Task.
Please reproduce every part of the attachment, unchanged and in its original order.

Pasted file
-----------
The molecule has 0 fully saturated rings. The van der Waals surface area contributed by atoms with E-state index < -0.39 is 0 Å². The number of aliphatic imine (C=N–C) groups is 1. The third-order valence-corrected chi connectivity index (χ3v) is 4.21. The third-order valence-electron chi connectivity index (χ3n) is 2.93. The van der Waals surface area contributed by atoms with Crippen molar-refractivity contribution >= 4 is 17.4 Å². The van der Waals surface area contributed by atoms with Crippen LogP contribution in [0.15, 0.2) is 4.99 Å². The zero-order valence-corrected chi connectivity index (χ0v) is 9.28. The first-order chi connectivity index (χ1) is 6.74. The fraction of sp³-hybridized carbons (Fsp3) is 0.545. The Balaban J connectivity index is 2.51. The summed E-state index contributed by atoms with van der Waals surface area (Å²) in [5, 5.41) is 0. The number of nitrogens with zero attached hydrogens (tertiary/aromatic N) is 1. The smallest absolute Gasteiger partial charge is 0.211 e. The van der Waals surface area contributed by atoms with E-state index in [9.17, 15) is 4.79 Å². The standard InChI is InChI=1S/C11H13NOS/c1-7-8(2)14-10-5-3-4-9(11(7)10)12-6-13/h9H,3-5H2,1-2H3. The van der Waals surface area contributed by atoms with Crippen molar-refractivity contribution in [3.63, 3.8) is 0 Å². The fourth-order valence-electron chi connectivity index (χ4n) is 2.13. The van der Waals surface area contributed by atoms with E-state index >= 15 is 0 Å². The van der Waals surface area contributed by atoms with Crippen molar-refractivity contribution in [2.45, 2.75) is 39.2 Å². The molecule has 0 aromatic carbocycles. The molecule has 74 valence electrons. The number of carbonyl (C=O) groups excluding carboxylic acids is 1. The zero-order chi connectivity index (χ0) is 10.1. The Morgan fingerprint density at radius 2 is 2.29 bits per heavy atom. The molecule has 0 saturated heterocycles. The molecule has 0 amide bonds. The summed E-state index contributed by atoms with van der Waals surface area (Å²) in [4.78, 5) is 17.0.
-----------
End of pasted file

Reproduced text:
The molecule has 0 fully saturated rings. The van der Waals surface area contributed by atoms with E-state index < -0.39 is 0 Å². The number of aliphatic imine (C=N–C) groups is 1. The third-order valence-corrected chi connectivity index (χ3v) is 4.21. The third-order valence-electron chi connectivity index (χ3n) is 2.93. The van der Waals surface area contributed by atoms with Crippen molar-refractivity contribution >= 4 is 17.4 Å². The van der Waals surface area contributed by atoms with Crippen LogP contribution in [0.15, 0.2) is 4.99 Å². The zero-order valence-corrected chi connectivity index (χ0v) is 9.28. The first-order chi connectivity index (χ1) is 6.74. The fraction of sp³-hybridized carbons (Fsp3) is 0.545. The Balaban J connectivity index is 2.51. The summed E-state index contributed by atoms with van der Waals surface area (Å²) in [5, 5.41) is 0. The number of nitrogens with zero attached hydrogens (tertiary/aromatic N) is 1. The smallest absolute Gasteiger partial charge is 0.211 e. The van der Waals surface area contributed by atoms with E-state index in [9.17, 15) is 4.79 Å². The standard InChI is InChI=1S/C11H13NOS/c1-7-8(2)14-10-5-3-4-9(11(7)10)12-6-13/h9H,3-5H2,1-2H3. The van der Waals surface area contributed by atoms with Crippen molar-refractivity contribution in [3.63, 3.8) is 0 Å². The fourth-order valence-electron chi connectivity index (χ4n) is 2.13. The van der Waals surface area contributed by atoms with E-state index >= 15 is 0 Å². The van der Waals surface area contributed by atoms with Crippen molar-refractivity contribution in [2.45, 2.75) is 39.2 Å². The molecule has 0 aromatic carbocycles. The molecule has 74 valence electrons. The number of carbonyl (C=O) groups excluding carboxylic acids is 1. The zero-order chi connectivity index (χ0) is 10.1. The Morgan fingerprint density at radius 2 is 2.29 bits per heavy atom. The molecule has 0 saturated heterocycles. The molecule has 0 amide bonds. The summed E-state index contributed by atoms with van der Waals surface area (Å²) in [4.78, 5) is 17.0.